B2B Marketing Blog

Written by Lisa Shepherd
on September 17, 2013

Four powerful forces have made it harder than ever for salespeople to find buyers. Here’s how marketing helps bring customers to your door.

Tony Hoevenaars never would have guessed that marketing would be his best business decision of the year. Hoevenaars is the leader of a Brampton, Ontario power engineering company called Mirus International.

Mirus has enjoyed tremendous growth over the last 3 years – without adding a single direct salesperson. How have they done it? In a word: marketing.

Here’s how the dynamics of business are shifting and what smart companies are doing about it.


The world of sales has changed, particularly for manufacturers and industrial companies. According to a study by CEB, 60% of the buying process is now complete before a buyer ever engages with a vendor's salespeople. Customers are now in control. They identify possible solutions, understand the options that various companies present and determine approximate pricing without the help of salespeople.

B2B companies who don’t have marketing in place to catch the attention of these in-control buyers are in deep trouble. They don’t make it onto the radar and therefore don’t have a shot at gaining new customers.


Companies operate leaner today than they did 20 years ago. As a result, employees have less time to stay informed on issues that aren't of immediate importance to their jobs. That means salespeople have a harder time connecting with decision-makers. If decision-makers don't see the relevance of the services or products a salesperson is offering, they're unlikely to spend time with the rep.

That makes marketing more important. Far better if marketing can put the company on a buyer's radar at the moment it's investigating possible solutions. Then, instead of salespeople having to push their solutions onto buyers who aren't particularly interested, vendors can pull in those buyers when they want to discuss a challenge and how they have solved it for other organizations in the past.


Mirus, like many Canadian B2B companies, has a much larger opportunity in international markets than it does at home. The company has seen the majority of its growth in the past year come from selling overseas—from South America to the Middle East. Hoevenaars and his sales team used to spend upward of 30% of their time on the road, meeting with distributors and potential customers. That direct-selling process was expensive, tiring and limited the number of companies that Mirus could interact with because the team simply didn't have time to get to everyone.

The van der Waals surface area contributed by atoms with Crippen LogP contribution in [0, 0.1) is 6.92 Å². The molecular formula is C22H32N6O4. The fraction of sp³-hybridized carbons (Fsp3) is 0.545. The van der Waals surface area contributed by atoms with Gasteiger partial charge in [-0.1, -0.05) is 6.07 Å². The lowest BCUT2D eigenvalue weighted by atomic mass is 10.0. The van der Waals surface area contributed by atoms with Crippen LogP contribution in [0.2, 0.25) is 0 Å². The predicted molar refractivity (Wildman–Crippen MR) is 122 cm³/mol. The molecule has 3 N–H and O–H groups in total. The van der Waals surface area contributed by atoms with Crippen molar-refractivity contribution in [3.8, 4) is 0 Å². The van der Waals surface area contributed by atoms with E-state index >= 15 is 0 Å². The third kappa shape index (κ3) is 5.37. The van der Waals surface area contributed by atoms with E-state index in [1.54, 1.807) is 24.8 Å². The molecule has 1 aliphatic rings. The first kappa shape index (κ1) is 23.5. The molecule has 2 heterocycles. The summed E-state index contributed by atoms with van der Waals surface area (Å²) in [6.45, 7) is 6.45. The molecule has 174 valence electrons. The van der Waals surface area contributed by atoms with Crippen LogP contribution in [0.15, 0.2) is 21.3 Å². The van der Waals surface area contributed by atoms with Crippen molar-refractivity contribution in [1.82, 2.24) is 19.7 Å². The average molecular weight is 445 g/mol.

Now, marketing tools, including public relations and webinars, bring more business directly to Mirus' door. The sales team is more selective about whom they visit in person and how often, because marketing helps Mirus stay on the radar of past customers and introduces Mirus to potential customers. Marketing means that information on Mirus' solutions is available around the clock in a variety of languages, so engineers in Brazil or Dubai can find what they need, when they need it, and contact Mirus or its distributors to have a detailed conversation about a specific situation. Marketing reaches more potential customers, in a more cost-effective way, than the sales force alone can.


Many companies have salespeople who are part of the boomer generation. As members of these sales teams get closer to retirement, they are sometimes less enthusiastic about hunting: the demanding and time-consuming task of finding and securing new customers. In addition, they may be reluctant to change the way they work or to adopt new technologies such as customer relationship management (CRM) systems. These systems help companies develop relationships more effectively and have more visibility into the sales funnel. Not all of these changes are welcomed by sales reps. While that certainly isn't the case at every B2B company, many companies are finding that their sales teams aren't bringing in the new business or adapting to changing market conditions the way the C-suite would like.

Marketing is an alternative. Rather than putting the onus for lead generation and relationship nurturing on the sales team, B2B companies are using marketing tools to generate and cultivate leads that, once qualified, are passed on to sales reps. What sales rep doesn't love to receive a stream of qualified leads to convert into customers, rather than having to make cold calls? 
As some boomer-generation salespeople get closer retirement, they become less enthusiastic about hunting


How does marketing help?

B2B leaders who recognize these challenges can take a few steps to ignite their marketing. The first is to identify the role that marketing should play for your business—whether it's to increase awareness, generate leads, enhance brand perception or some combination of the three. After that, it's a question of choosing the marketing tactics that will achieve the goal. There are many tools in the box—from search engine optimization to trade shows to public relations. As Hoevenaars says: "As a technical company, we didn't always think that marketing mattered to our business. Since we've focused on marketing, we really see what a big difference it has made."

Can Mezzanine help your marketing and sales teams be more effective? Call us to find out. You can reach me at 416 583 5831.

Originally published on PROFITGUIDE.com

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